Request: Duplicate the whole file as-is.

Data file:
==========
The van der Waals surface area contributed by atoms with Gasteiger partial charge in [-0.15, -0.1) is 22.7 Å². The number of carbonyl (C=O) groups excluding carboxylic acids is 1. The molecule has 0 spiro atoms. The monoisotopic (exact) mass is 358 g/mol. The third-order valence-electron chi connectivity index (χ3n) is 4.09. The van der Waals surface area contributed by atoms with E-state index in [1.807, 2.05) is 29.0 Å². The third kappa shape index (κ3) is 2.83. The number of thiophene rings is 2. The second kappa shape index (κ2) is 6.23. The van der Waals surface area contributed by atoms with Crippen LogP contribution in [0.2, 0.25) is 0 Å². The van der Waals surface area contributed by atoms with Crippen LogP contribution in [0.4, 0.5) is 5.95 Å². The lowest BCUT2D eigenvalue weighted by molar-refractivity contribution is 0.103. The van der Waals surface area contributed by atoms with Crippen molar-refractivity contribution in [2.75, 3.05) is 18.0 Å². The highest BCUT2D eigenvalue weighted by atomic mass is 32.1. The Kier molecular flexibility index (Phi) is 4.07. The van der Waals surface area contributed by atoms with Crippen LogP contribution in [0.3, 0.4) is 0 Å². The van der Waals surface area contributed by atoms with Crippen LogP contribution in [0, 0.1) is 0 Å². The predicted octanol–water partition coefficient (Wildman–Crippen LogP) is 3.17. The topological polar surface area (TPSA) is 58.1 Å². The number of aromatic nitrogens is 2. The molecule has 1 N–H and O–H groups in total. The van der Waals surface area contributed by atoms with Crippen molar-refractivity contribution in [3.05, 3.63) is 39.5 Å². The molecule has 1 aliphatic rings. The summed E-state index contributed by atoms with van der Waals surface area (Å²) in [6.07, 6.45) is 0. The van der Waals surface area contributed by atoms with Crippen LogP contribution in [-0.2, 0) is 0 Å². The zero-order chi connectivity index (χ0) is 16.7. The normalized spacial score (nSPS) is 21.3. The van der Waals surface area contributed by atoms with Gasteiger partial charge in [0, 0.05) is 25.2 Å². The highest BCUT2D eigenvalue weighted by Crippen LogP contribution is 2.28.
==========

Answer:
The van der Waals surface area contributed by atoms with Gasteiger partial charge in [-0.15, -0.1) is 22.7 Å². The number of carbonyl (C=O) groups excluding carboxylic acids is 1. The molecule has 0 spiro atoms. The monoisotopic (exact) mass is 358 g/mol. The third-order valence-electron chi connectivity index (χ3n) is 4.09. The van der Waals surface area contributed by atoms with E-state index in [1.807, 2.05) is 29.0 Å². The third kappa shape index (κ3) is 2.83. The number of thiophene rings is 2. The second kappa shape index (κ2) is 6.23. The van der Waals surface area contributed by atoms with Crippen LogP contribution in [0.2, 0.25) is 0 Å². The van der Waals surface area contributed by atoms with Crippen LogP contribution in [0.4, 0.5) is 5.95 Å². The lowest BCUT2D eigenvalue weighted by molar-refractivity contribution is 0.103. The van der Waals surface area contributed by atoms with Crippen molar-refractivity contribution in [2.75, 3.05) is 18.0 Å². The highest BCUT2D eigenvalue weighted by atomic mass is 32.1. The Kier molecular flexibility index (Phi) is 4.07. The van der Waals surface area contributed by atoms with Crippen LogP contribution in [0.3, 0.4) is 0 Å². The van der Waals surface area contributed by atoms with Crippen LogP contribution in [0, 0.1) is 0 Å². The predicted octanol–water partition coefficient (Wildman–Crippen LogP) is 3.17. The topological polar surface area (TPSA) is 58.1 Å². The number of aromatic nitrogens is 2. The molecule has 1 N–H and O–H groups in total. The van der Waals surface area contributed by atoms with Crippen molar-refractivity contribution in [3.05, 3.63) is 39.5 Å². The molecule has 1 aliphatic rings. The summed E-state index contributed by atoms with van der Waals surface area (Å²) in [6.07, 6.45) is 0. The van der Waals surface area contributed by atoms with Crippen LogP contribution in [-0.2, 0) is 0 Å². The zero-order chi connectivity index (χ0) is 16.7. The normalized spacial score (nSPS) is 21.3. The van der Waals surface area contributed by atoms with Gasteiger partial charge in [0, 0.05) is 25.2 Å². The highest BCUT2D eigenvalue weighted by Crippen LogP contribution is 2.28.